A dacryocystocele is a distension of the nasolacrimal sac, manifesting as a cystic swelling just below the medial canthus, under the inferior turbinate, often associated with nasal obstruction. It is also known as a lacrimal sac mucocele, an amniocele or amniotocele, depending on the nature of the obstructing fluid. Dacryocystocele results from both proximal and distal obstruction of the lacrimal drainage system, with subsequent filling of the enclosed space, most probably by mucous or amniotic fluid. Distal duct obstruction is common, occurring in 30 to 70% of neonates. It is usually asymptomatic. Dacryocystoceles are often bilateral and are more frequently seen in females. The obstructing membrane often ruptures spontaneously, relieving the obstruction by 3 months in over two-thirds of cases. Occasionally, obstruction is overcome before birth, and no evidence of dacryocystocele is present at delivery. The lacrimal tracts take their origin at the level of the caruncles. These 0.33mm openings rest on the lacrimal papillae. They are encircled by a connective tissue ring and by Horner’s muscle to provide permeability of the lacrimal tracts during palpebral closure. The tears then run along the canaliculi to reach the lacrimal sac through the antireflux valve of Rosenmuller. The lacrimal sac drains through the nasolacrimal duct, along which lie several valvular structures. The duct opens into the nasal cavity in the anterior third of the inferior meatus through a thickening of the nasal mucosa called the valve of Hasner. The lacrimal excretory system begins to develop in the fifth week when a thickening of the surface ectoderm appears in the rudimentary naso-optic fissure. As this thickening develops, it separates from the surface and gradually becomes buried in mesenchyme. Canalization of this epithelial cord begins during the third month. The process continues, progressing peripherally, until at 7 months the proximal puncta open. Hasner’s membrane, the coalescence between the distal nasolacrimal duct epithelium and the mucous membrane of the inferior meatus, is the final part of the canal to become patent. This most often occurs in the perinatal period. Distal lacrimal tract obstruction most likely occurs at the valve of Hasner. Proximal blockage may be either at the level of the valve of Rosenmuller, or at the location of the additional valvular structures positioned along the duct.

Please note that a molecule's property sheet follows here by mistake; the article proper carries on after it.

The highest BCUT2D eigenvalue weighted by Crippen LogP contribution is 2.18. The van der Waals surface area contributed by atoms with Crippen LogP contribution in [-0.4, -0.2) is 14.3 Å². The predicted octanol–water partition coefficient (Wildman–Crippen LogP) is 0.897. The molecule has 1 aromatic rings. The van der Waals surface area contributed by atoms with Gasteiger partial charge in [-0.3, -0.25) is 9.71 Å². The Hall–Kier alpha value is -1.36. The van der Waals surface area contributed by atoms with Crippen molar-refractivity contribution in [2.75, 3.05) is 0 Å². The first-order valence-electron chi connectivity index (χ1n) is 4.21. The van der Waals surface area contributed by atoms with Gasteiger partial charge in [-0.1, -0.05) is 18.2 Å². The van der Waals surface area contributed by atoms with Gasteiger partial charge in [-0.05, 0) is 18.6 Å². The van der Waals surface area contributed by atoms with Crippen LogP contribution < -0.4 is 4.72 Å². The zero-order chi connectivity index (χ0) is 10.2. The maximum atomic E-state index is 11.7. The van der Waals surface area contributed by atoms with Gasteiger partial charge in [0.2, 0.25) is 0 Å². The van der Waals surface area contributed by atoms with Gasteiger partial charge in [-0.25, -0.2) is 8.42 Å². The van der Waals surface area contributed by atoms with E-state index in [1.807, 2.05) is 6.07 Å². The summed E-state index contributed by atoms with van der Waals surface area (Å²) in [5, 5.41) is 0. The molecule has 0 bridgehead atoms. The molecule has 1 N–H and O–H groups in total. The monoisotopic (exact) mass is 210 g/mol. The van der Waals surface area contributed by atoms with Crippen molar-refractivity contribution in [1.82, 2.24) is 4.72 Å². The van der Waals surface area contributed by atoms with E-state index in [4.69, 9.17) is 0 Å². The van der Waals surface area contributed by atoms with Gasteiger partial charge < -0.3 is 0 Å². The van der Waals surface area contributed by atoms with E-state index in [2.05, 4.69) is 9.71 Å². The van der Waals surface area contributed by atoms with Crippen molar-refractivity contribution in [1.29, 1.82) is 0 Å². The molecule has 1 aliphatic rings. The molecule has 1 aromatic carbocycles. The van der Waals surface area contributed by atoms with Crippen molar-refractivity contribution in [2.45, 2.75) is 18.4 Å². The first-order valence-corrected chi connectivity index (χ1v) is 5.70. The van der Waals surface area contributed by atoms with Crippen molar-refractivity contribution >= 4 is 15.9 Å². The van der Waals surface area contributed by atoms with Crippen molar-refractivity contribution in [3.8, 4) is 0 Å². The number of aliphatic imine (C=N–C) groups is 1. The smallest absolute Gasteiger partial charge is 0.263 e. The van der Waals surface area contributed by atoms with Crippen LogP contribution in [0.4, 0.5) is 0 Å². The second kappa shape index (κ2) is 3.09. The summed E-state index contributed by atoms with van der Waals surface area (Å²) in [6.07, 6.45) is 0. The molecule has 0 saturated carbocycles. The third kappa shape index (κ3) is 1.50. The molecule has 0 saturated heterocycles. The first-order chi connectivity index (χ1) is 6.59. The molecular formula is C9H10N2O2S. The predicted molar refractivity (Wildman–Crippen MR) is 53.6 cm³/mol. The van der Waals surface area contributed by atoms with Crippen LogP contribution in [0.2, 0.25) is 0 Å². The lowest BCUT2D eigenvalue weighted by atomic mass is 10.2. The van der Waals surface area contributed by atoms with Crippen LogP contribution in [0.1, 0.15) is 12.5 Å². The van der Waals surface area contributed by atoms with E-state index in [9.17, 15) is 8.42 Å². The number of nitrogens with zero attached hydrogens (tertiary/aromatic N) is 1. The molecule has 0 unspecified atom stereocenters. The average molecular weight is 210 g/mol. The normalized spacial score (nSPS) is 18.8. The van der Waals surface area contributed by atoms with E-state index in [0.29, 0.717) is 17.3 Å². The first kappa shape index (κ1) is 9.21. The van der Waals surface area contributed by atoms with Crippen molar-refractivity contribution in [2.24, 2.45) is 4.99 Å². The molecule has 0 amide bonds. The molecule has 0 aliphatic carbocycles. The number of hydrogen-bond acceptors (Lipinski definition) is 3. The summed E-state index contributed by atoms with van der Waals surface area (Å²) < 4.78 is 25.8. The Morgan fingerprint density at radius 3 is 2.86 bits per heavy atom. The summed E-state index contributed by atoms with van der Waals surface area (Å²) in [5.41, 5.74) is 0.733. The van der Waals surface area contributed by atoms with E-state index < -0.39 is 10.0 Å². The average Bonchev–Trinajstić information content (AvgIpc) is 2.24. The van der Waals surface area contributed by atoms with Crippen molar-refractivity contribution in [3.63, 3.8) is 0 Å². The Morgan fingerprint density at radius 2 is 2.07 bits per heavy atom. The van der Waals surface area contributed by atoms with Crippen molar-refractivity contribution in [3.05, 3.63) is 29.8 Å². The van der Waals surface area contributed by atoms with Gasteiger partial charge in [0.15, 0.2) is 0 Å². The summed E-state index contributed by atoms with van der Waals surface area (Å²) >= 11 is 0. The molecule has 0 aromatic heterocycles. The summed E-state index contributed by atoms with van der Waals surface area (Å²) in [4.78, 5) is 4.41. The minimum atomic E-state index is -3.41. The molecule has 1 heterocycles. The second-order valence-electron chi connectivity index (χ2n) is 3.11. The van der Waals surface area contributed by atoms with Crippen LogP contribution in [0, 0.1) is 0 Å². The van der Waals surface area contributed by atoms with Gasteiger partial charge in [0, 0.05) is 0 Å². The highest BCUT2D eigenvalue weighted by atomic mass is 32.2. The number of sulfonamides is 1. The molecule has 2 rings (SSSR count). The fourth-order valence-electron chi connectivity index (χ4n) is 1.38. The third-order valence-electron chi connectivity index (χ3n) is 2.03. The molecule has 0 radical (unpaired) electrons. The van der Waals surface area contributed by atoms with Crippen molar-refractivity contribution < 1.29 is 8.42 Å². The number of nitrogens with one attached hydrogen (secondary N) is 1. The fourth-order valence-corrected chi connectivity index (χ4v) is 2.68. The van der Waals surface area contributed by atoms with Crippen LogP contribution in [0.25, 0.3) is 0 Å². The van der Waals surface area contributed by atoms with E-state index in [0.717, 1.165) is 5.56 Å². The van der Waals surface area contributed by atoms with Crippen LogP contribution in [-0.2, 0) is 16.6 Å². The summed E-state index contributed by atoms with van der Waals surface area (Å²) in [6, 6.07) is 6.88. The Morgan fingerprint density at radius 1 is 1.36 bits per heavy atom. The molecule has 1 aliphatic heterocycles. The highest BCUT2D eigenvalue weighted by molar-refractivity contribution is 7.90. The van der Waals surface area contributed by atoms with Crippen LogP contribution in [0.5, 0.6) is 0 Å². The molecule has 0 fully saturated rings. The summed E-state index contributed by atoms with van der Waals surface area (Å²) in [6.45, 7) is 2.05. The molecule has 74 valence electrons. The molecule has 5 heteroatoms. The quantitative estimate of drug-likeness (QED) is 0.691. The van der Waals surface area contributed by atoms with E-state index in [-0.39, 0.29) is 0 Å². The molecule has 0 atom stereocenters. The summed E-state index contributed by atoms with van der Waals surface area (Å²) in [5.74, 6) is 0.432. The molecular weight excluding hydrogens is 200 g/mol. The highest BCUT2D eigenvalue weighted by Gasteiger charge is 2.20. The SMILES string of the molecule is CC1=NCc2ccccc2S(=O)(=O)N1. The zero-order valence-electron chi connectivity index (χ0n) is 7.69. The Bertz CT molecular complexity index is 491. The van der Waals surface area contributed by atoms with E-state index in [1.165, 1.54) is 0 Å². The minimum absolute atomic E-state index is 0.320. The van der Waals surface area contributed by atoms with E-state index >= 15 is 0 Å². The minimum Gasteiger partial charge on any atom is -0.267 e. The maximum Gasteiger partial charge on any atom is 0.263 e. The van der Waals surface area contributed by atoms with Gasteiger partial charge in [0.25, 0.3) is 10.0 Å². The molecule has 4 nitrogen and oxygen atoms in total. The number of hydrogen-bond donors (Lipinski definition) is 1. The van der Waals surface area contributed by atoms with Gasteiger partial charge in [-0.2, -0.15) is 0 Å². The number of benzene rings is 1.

A dacryocystocele is seen as a hypoechoic mass medial and inferior to the orbit. Small lesions may be obscured by shadows cast by the adjacent medial orbital margin. With the head in an occipitotransverse position, the transducer can be placed in two possible planes, firstly, in the coronal plane, approximately 2 cm posterior to the glabella-alveolar line, and secondly, in the transverse plane along the orbitomeatal line, approximately 2 to 3 cm below the level of the biparietal diameter. In both these views, the midline, orbital rings, nasal processes, and portions of the maxilla can be demonstrated. With the head in an occipitoposterior position, the orbits can be identified and measured with the transducer placed in a plane that transects the occiput, orbits and nasal processes.

Differential Diagnosis

Anterior encephaloceles most commonly occur at the midline and are only rarely asymmetric, in which case the affected globe will be displaced downward and outward; one would also expect to find associated skull deformities. Haemangiomata generally display multiple septations or a solid appearance. Dermoid cysts are usually located superolateral to the globe.

Sonographic Features

A hypoechoic mass, inferomedial to the globe

Associated Syndromes

  • None


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